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  • Kim Oliver was a year 6 teacher on a 6-month Primary Science Teacher Fellowship awarded through the Royal Society of New Zealand, and her placement at the Science Learning Hub gave her the opportunity to create a collection of resources on conserving native birds for the site.

    Kim wanted to choose a contextual topic that would be easily applicable to teachers of years 5–8.

    There are many ecosanctuaries throughout New Zealand, which makes this story easily accessible for all students throughout New Zealand, and it is a topic often chosen by teachers of primary students.

    New Zealand research

    Most of the science in these resources are based on current practice in New Zealand – the role of predator-proof environments and captive management and breeding programmes. There has been ongoing research into the role of birds in forest ecosystems, particularly the kererū, and more recently regarding the problems involving reduced genetic diversity when species are translocated to offshore islands. Kim spent quite a lot of time researching scientific publications to gain background information on these concepts.

    Kim interviewed scientists involved in conservation research and visited various conservation organisations throughout New Zealand. These included Maungatautari Ecological Island Trust, Kapiti Island, Tūhua (Mayor) Island, Willowbank Wildlife Reserve, Kiwi Encounter at Rainbow Springs, Nga Manu Nature Reserve, Zealandia, Pūkaha Mount Bruce, Ōtari-Wilton’s Bush and Rotokare Scenic Reserve. In visiting these sites and speaking to the staff, Kim was amazed to see the effect of conservation efforts and the difference made to the state of our native bird populations. She was particularly impressed with seeing first-hand what a difference offshore islands can make to native bird populations – the birdlife was astounding.

    Science ideas and concepts

    Before training as a primary teacher, Kim had completed a Bachelor of Science (Anatomy). In working in primary schools, she knew that her situation was quite rare and most primary teachers do not have science degrees. Kim therefore wanted to make sure that the resources were easy to follow and the science ideas and concepts were easily explained.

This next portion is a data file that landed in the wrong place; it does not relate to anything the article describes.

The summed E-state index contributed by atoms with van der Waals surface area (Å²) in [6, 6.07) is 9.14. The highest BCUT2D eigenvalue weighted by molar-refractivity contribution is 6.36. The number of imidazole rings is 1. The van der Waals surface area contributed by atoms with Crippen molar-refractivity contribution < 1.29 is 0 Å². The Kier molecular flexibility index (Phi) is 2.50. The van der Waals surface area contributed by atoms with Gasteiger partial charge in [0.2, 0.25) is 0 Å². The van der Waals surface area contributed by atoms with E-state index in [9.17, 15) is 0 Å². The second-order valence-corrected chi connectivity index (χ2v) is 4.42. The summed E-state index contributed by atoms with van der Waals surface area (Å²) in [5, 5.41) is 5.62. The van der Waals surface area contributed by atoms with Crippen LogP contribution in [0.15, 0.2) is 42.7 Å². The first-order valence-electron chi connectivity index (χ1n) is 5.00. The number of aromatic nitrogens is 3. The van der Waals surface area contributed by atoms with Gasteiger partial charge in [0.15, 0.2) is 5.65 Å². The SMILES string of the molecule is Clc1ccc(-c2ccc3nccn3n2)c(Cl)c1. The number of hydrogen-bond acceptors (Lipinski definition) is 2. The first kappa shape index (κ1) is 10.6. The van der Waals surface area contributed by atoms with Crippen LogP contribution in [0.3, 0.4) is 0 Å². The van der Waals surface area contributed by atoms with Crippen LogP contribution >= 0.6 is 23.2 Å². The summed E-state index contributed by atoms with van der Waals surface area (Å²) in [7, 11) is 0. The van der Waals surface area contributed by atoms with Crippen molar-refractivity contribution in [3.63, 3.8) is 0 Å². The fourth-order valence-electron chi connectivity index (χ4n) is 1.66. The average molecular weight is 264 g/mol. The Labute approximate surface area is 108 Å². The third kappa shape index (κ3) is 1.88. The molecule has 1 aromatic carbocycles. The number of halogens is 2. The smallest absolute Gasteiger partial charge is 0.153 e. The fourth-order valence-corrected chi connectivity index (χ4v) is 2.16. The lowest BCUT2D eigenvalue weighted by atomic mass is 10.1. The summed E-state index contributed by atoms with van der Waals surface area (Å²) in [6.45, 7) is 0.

The big ideas that were the focus:

    • Adaptation – New Zealand native birds are ill-adapted to sustain their populations in such a rapidly changing environment. This has led to them becoming vulnerable to predation.
    • Conservation – there are many different methods used in New Zealand to conserve our native bird species.
    • Ecosystems – all living things are linked together by ecosystems. Native birds have important roles in the sustainability of native trees.

    All of the student activities reinforce these concepts and the unit plan, which can be downloaded, also link these concepts together.

    Student activities

    Coming straight from a primary classroom, Kim was aware that teaching the Living World strand is often fact-based and has limited opportunities for hands-on science and so aimed to design activities that were as interactive as possible to engage students. For example try making a tracking tunnel, classify the different adaptations birds have made or build a food web that represents the New Zealand bush ecosystem.

      Published 9 November 2010 Referencing Hub articles
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